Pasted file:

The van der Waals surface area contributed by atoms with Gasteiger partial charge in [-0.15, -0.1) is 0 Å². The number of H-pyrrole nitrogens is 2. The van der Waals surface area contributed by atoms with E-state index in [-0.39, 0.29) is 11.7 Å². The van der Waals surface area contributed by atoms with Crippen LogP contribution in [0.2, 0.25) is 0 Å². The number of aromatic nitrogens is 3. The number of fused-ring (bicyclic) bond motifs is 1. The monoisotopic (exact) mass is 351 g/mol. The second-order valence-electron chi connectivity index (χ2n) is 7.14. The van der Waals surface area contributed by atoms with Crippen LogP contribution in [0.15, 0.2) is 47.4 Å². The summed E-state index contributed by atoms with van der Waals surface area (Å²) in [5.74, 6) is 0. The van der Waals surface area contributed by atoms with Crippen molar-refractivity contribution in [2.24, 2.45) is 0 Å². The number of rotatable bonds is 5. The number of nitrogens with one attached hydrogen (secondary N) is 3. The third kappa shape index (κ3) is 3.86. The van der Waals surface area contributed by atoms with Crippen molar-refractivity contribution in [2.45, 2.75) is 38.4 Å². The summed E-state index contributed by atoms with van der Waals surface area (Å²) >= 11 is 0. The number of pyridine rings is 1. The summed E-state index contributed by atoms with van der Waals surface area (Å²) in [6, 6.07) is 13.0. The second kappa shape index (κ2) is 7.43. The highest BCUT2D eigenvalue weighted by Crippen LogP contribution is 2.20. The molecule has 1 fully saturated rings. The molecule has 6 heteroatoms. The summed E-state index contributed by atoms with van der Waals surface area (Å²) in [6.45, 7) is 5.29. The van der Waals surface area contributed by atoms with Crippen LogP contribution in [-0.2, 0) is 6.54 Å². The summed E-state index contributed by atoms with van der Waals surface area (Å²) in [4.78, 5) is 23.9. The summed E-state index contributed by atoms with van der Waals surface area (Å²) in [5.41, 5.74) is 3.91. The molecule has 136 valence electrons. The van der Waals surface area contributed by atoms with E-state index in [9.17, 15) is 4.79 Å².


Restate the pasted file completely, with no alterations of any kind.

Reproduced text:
The van der Waals surface area contributed by atoms with Gasteiger partial charge in [-0.15, -0.1) is 0 Å². The number of H-pyrrole nitrogens is 2. The van der Waals surface area contributed by atoms with E-state index in [-0.39, 0.29) is 11.7 Å². The van der Waals surface area contributed by atoms with Crippen LogP contribution in [0.2, 0.25) is 0 Å². The number of aromatic nitrogens is 3. The number of fused-ring (bicyclic) bond motifs is 1. The monoisotopic (exact) mass is 351 g/mol. The second-order valence-electron chi connectivity index (χ2n) is 7.14. The van der Waals surface area contributed by atoms with Crippen LogP contribution in [0.15, 0.2) is 47.4 Å². The summed E-state index contributed by atoms with van der Waals surface area (Å²) in [5.74, 6) is 0. The van der Waals surface area contributed by atoms with Crippen molar-refractivity contribution in [2.24, 2.45) is 0 Å². The number of rotatable bonds is 5. The number of nitrogens with one attached hydrogen (secondary N) is 3. The third kappa shape index (κ3) is 3.86. The van der Waals surface area contributed by atoms with Crippen molar-refractivity contribution in [2.45, 2.75) is 38.4 Å². The summed E-state index contributed by atoms with van der Waals surface area (Å²) >= 11 is 0. The number of pyridine rings is 1. The summed E-state index contributed by atoms with van der Waals surface area (Å²) in [6, 6.07) is 13.0. The second kappa shape index (κ2) is 7.43. The highest BCUT2D eigenvalue weighted by Crippen LogP contribution is 2.20. The molecule has 1 fully saturated rings. The molecule has 6 heteroatoms. The summed E-state index contributed by atoms with van der Waals surface area (Å²) in [6.45, 7) is 5.29. The van der Waals surface area contributed by atoms with Crippen LogP contribution in [-0.2, 0) is 6.54 Å². The summed E-state index contributed by atoms with van der Waals surface area (Å²) in [4.78, 5) is 23.9. The summed E-state index contributed by atoms with van der Waals surface area (Å²) in [5.41, 5.74) is 3.91. The molecule has 136 valence electrons. The van der Waals surface area contributed by atoms with E-state index in [9.17, 15) is 4.79 Å².